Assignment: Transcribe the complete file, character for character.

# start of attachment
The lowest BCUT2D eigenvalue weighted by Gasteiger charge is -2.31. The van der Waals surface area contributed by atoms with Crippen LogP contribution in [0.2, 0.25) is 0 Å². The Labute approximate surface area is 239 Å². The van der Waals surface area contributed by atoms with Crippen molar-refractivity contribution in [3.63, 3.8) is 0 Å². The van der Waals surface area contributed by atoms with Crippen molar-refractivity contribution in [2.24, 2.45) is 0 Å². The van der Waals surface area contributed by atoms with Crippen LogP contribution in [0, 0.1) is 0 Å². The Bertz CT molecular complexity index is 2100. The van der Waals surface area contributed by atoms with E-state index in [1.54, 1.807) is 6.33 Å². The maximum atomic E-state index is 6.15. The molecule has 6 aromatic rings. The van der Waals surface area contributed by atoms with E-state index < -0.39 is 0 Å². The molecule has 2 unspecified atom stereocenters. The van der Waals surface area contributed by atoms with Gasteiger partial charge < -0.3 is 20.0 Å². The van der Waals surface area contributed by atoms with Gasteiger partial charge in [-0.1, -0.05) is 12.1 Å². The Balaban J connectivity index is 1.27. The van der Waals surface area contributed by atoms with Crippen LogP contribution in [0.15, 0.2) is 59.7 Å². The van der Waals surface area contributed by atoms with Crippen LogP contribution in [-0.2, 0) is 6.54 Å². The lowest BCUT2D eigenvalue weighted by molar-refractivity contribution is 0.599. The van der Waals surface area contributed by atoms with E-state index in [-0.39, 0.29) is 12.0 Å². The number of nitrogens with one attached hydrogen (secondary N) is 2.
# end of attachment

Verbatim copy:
The lowest BCUT2D eigenvalue weighted by Gasteiger charge is -2.31. The van der Waals surface area contributed by atoms with Crippen LogP contribution in [0.2, 0.25) is 0 Å². The Labute approximate surface area is 239 Å². The van der Waals surface area contributed by atoms with Crippen molar-refractivity contribution in [3.63, 3.8) is 0 Å². The van der Waals surface area contributed by atoms with Crippen molar-refractivity contribution in [2.24, 2.45) is 0 Å². The van der Waals surface area contributed by atoms with Crippen LogP contribution in [0, 0.1) is 0 Å². The Bertz CT molecular complexity index is 2100. The van der Waals surface area contributed by atoms with E-state index in [1.54, 1.807) is 6.33 Å². The maximum atomic E-state index is 6.15. The molecule has 6 aromatic rings. The van der Waals surface area contributed by atoms with E-state index < -0.39 is 0 Å². The molecule has 2 unspecified atom stereocenters. The van der Waals surface area contributed by atoms with Gasteiger partial charge < -0.3 is 20.0 Å². The van der Waals surface area contributed by atoms with Gasteiger partial charge in [-0.1, -0.05) is 12.1 Å². The Balaban J connectivity index is 1.27. The van der Waals surface area contributed by atoms with Crippen LogP contribution in [0.15, 0.2) is 59.7 Å². The van der Waals surface area contributed by atoms with Crippen LogP contribution in [-0.2, 0) is 6.54 Å². The lowest BCUT2D eigenvalue weighted by molar-refractivity contribution is 0.599. The van der Waals surface area contributed by atoms with E-state index in [-0.39, 0.29) is 12.0 Å². The number of nitrogens with one attached hydrogen (secondary N) is 2.